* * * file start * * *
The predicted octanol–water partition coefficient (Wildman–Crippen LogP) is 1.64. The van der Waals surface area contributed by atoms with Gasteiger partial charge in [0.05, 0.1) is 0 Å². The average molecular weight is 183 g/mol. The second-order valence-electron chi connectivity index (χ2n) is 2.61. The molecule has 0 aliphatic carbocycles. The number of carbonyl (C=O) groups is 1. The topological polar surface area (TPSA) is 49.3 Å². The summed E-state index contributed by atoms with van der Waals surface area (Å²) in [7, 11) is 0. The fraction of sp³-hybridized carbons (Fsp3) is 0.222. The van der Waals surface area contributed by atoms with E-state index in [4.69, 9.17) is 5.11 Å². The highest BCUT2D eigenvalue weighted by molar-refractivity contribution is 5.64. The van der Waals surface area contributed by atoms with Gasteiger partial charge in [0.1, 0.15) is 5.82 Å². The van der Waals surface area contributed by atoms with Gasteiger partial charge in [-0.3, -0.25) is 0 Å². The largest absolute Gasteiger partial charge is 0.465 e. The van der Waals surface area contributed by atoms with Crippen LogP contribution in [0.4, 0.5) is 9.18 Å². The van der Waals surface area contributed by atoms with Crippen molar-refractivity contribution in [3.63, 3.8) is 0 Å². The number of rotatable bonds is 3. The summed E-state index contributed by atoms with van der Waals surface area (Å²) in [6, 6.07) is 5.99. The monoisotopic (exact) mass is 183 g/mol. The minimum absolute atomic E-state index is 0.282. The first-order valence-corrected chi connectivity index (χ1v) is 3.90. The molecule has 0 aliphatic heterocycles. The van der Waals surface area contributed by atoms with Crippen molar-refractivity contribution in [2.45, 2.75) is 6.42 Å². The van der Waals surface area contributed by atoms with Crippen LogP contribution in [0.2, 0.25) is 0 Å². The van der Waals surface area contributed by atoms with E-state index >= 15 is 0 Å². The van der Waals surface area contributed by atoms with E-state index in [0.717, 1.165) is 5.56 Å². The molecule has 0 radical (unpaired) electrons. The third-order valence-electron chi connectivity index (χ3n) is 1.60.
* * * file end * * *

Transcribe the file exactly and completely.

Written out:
The predicted octanol–water partition coefficient (Wildman–Crippen LogP) is 1.64. The van der Waals surface area contributed by atoms with Gasteiger partial charge in [0.05, 0.1) is 0 Å². The average molecular weight is 183 g/mol. The second-order valence-electron chi connectivity index (χ2n) is 2.61. The molecule has 0 aliphatic carbocycles. The number of carbonyl (C=O) groups is 1. The topological polar surface area (TPSA) is 49.3 Å². The summed E-state index contributed by atoms with van der Waals surface area (Å²) in [7, 11) is 0. The fraction of sp³-hybridized carbons (Fsp3) is 0.222. The van der Waals surface area contributed by atoms with E-state index in [4.69, 9.17) is 5.11 Å². The highest BCUT2D eigenvalue weighted by molar-refractivity contribution is 5.64. The van der Waals surface area contributed by atoms with Gasteiger partial charge in [0.1, 0.15) is 5.82 Å². The van der Waals surface area contributed by atoms with Gasteiger partial charge in [-0.3, -0.25) is 0 Å². The largest absolute Gasteiger partial charge is 0.465 e. The van der Waals surface area contributed by atoms with Crippen LogP contribution in [0.4, 0.5) is 9.18 Å². The van der Waals surface area contributed by atoms with Crippen molar-refractivity contribution in [3.63, 3.8) is 0 Å². The number of rotatable bonds is 3. The summed E-state index contributed by atoms with van der Waals surface area (Å²) in [6, 6.07) is 5.99. The monoisotopic (exact) mass is 183 g/mol. The minimum absolute atomic E-state index is 0.282. The first-order valence-corrected chi connectivity index (χ1v) is 3.90. The molecule has 0 aliphatic heterocycles. The van der Waals surface area contributed by atoms with Crippen molar-refractivity contribution in [2.45, 2.75) is 6.42 Å². The van der Waals surface area contributed by atoms with Crippen LogP contribution in [0.2, 0.25) is 0 Å². The van der Waals surface area contributed by atoms with E-state index >= 15 is 0 Å². The van der Waals surface area contributed by atoms with E-state index in [0.717, 1.165) is 5.56 Å². The molecule has 0 radical (unpaired) electrons. The third-order valence-electron chi connectivity index (χ3n) is 1.60.